Coronavirus – everything you need to know
Updated 9th July 2020 - We recommend the coronavirus page on the NHS website for more up to date information.
Following the outbreak of Coronavirus (COVID-19) around the world, you may be wondering how you can stay safe and what you should do. The risk to the public is still high. The government have advice available on staying at home, staying alert and what you need to do. We’re also here to answer any questions you may have and help you look after yourself and your family.
What is the coronavirus?
COVID-19 is a new illness that can affect your lungs and airways. It's caused by a virus called coronavirus.**
Do I need to worry about catching coronavirus?
You are an increased risk (clinically vulnerable) of coronavirus if you:
- are 70 or over
- have a health condition
- are pregnant
You are at most risk (clinically extremely vulnerable) from the coronavirus if you:
- have had an organ transplant
- are having certain types of cancer treatment
- have blood or bone marrow cancer, such as leukaemia
- have a severe lung condition, such as cystic fibrosis or severe asthma
- have a condition or taking medicines that increase the chance of getting infections
- are pregnant and have a serious heart condition
This list may not include everyone who is at a high risk, and it may change. The UK government and NHS have more information and have also issued guidance on the risk to the public as well as how you can protect yourself.
How can I stop the spread?
As it’s a new illness, the exact nature of how it spreads from person-to-person isn’t fully understood, although similar viral infections are often spread through the droplets released when coughing.
To help stop the spread of coronavirus everyone must stay at home as much as possible, however there are certain activities you can do, people you can see and places you can visit. Find out more about what you can and can’t do here.
Even when doing these activities, you should keep two metres distance from anyone outside your household and leave your home as little as possible.
If you are showing coronavirus symptoms, or if you or any of your household are self-isolating you should stay at home. Visit the NHS website or GOV.UK for more guidance.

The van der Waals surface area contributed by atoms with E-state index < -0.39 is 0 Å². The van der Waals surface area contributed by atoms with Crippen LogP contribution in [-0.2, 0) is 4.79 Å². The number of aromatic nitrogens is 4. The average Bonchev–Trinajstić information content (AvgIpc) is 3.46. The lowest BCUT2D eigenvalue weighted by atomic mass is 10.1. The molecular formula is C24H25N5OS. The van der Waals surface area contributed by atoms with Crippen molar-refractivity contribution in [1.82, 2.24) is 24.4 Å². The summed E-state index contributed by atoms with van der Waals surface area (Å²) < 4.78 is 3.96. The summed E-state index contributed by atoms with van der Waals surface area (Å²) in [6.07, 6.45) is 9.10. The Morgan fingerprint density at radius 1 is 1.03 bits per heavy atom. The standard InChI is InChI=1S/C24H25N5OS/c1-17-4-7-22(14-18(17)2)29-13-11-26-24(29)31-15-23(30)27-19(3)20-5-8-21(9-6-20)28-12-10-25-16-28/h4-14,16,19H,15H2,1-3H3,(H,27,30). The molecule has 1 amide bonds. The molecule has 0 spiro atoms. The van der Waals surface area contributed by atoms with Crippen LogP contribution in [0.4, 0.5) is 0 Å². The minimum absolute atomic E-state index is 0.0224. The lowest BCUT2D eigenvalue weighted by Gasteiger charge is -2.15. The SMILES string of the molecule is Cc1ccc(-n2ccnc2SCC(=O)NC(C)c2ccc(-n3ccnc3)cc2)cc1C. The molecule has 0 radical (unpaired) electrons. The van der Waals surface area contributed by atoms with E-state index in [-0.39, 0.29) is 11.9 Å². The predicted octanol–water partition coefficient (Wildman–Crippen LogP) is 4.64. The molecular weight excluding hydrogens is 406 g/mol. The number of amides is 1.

Most people with coronavirus have at least one of these symptoms:
- high temperature – this means you feel hot to touch on your chest or back
- a new, continuous cough – this means coughing a lot for more than an hour, or 3 or more coughing episodes in 24 hours (if you usually have a cough, it may be worse than usual)
- loss or change to your sense of smell or taste – you’ve noticed you cannot smell or taste anything, or things smell and taste different to normal.
If you have been in contact with someone with coronavirus or have symptoms of coronavirus stay at home and self-isolate. Do not go to a GP surgery, pharmacy or hospital, do not leave your home, instead use the NHS 111 online coronavirus service or call NHS 111 if you require any further medical advice.
What can I do to protect myself against respiratory viral infections?
To look after your health, we recommend you follow these simple steps to protect yourself and those around you against respiratory viral infections:
Washing your hands
Be sure to wash your hands with soap and water regularly for at least 20 seconds throughout the day, especially after coughing, being on public transport, as soon as you get home or before/after handling food. Keep hand sanitiser with you at all times as it's easy-to-carry and cleanses without the need for rinsing, if soap and water are not available.
Throw tissues in the bin
When coughing or sneezing, it’s always best to cover your mouth with a tissue to stop virus-carrying droplets spreading to those around you. It’s important to throw your tissues in the bin straight away after each use and wash your hands.
Try to avoid close contact with people, especially if they appear unwell
It’s always nice to offer help to a poorly friend or colleague but maintain social distance to avoid the spread of germs.
Don't touch your eyes, nose or mouth
Avoid touching your face wherever possible to reduce the risk of contracting the virus.
Cover your face
In England face coverings* are not compulsory (except on public transport), however if you can wear a face mask or covering in enclosed public spaces where social distancing is difficult or not possible, for example on public transport or in shops. The covering needs to cover both your mouth and nose.
Please note: this guidance is designed for people living in England. If you are living in Scotland, Wales or Northern Ireland, or part of a local lockdown you should follow local guidance.
Wash your clothes regularly
This is important if you are working with people outside of your household.
If you’re worried or have any more questions you can speak to a member of your healthcare team for more advice, find your local store now.
A statement from Toby Anderson, Managing Director, McKesson UK CEO. Read Toby's statement.